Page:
Happy Theory

We’re in an “investment” period where companies are hiring and investing – resulting in a period of lower-productivity before that investment begins to show returns and productivity accelerates. Interestingly, this story played out in the late ‘90s when productivity slowed and then accelerated sharply in the 2000s.

 

Which theory is right? The Times article doesn’t really draw any firm conclusions – and that’s probably reasonable. When it comes to macro-economic trends, the answers are rarely simple and obvious. From my perspective, though, this lack of productivity is troubling. We live in a profession (analytics) that’s supposed to be the next great driver or productivity. Computers, internet, now analytics. We’re on the hook for the next great advance in productivity. From a macro-economic perspective, no one’s thinking about analytics. But out here in the field, analytics is THE thing companies are investing in to drive productivity.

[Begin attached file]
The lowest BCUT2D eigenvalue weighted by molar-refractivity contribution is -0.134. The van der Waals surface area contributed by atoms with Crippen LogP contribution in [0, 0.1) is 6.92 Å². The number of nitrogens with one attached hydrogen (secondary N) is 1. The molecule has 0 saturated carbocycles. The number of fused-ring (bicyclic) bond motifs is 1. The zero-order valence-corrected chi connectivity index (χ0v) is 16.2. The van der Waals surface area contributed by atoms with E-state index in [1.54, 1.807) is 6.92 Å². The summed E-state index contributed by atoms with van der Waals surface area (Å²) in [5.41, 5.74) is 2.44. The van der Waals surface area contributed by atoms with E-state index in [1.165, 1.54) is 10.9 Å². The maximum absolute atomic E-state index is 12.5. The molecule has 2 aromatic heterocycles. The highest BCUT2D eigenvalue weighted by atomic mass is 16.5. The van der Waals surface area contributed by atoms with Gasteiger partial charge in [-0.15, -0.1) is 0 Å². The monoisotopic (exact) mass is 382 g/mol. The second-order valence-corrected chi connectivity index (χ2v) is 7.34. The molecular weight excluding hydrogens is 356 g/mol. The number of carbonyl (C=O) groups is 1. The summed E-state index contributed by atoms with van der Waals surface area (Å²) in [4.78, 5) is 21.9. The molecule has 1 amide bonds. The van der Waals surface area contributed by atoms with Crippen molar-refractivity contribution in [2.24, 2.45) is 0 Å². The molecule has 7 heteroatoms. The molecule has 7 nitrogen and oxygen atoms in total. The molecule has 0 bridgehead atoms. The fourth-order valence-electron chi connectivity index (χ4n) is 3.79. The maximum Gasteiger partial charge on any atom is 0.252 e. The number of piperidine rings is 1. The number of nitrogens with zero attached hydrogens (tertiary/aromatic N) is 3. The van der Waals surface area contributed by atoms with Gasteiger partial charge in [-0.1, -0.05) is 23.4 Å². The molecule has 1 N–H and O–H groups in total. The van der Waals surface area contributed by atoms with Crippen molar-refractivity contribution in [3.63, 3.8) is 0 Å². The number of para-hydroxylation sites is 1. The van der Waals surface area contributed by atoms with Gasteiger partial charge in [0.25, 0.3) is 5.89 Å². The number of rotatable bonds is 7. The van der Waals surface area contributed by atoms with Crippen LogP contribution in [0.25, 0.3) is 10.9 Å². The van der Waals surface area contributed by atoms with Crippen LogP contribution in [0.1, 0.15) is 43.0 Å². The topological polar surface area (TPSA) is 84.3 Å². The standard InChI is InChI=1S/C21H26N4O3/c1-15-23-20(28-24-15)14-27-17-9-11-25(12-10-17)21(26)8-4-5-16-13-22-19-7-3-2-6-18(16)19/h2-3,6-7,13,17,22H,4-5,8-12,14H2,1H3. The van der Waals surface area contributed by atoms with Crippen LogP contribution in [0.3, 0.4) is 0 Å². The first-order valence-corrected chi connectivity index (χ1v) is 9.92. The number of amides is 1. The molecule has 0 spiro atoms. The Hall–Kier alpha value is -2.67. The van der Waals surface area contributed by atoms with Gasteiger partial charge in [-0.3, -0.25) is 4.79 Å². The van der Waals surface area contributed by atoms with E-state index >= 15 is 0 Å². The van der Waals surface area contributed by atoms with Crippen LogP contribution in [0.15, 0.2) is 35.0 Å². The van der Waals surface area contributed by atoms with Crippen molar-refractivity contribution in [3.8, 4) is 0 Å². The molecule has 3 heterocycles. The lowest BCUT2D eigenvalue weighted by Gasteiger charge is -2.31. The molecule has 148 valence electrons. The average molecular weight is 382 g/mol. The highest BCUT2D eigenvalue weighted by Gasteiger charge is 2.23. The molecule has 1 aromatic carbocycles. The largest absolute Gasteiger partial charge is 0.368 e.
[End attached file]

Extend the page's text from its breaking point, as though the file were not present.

And the bad news? We’re clearly not delivering.

Now I don’t take it as all bad news. There’s a pretty good chance that the Happy theory is dead-on. Analytics is a difficult transformation and one that many companies struggle with. And while they’re struggling with big data systems and advanced analytics, you have a lot of money getting poured into rather unproductive holes. Word processing was almost certainly more immediately productive than analytics (anybody out there remember Wang?) – but every sea change in how we do things is going to take time, effort and money. Analytics takes more than most.

Here’s the flip side, though. It’s easy to see how all that investment in analytics might turn out to be as unproductive as building nuclear missiles and parking them into the ground. If they were ever used, those missiles would produce a pretty big bang for the buck. In the case of ICBM’s, we’re all happiest when they don’t get used. That’s not what we hope for from analytics.